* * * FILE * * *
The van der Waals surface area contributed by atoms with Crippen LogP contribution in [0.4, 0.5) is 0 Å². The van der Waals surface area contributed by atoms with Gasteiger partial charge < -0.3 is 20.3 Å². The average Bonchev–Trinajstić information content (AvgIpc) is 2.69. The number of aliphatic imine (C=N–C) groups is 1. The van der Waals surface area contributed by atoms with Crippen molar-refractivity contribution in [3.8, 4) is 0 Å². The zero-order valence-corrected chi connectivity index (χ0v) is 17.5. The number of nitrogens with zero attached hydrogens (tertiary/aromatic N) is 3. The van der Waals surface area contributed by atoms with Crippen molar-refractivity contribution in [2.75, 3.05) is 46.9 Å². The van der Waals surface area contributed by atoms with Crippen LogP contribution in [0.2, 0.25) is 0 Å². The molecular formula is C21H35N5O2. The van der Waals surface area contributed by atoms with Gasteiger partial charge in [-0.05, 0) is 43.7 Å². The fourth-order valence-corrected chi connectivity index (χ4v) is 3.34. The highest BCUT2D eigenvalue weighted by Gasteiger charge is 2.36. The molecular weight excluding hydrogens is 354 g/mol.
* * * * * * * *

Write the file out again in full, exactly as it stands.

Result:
The van der Waals surface area contributed by atoms with Crippen LogP contribution in [0.4, 0.5) is 0 Å². The van der Waals surface area contributed by atoms with Gasteiger partial charge < -0.3 is 20.3 Å². The average Bonchev–Trinajstić information content (AvgIpc) is 2.69. The number of aliphatic imine (C=N–C) groups is 1. The van der Waals surface area contributed by atoms with Crippen molar-refractivity contribution in [3.8, 4) is 0 Å². The zero-order valence-corrected chi connectivity index (χ0v) is 17.5. The number of nitrogens with zero attached hydrogens (tertiary/aromatic N) is 3. The van der Waals surface area contributed by atoms with Crippen molar-refractivity contribution in [2.75, 3.05) is 46.9 Å². The van der Waals surface area contributed by atoms with Crippen LogP contribution in [0.2, 0.25) is 0 Å². The molecular formula is C21H35N5O2. The van der Waals surface area contributed by atoms with Gasteiger partial charge in [-0.05, 0) is 43.7 Å². The fourth-order valence-corrected chi connectivity index (χ4v) is 3.34. The highest BCUT2D eigenvalue weighted by Gasteiger charge is 2.36. The molecular weight excluding hydrogens is 354 g/mol.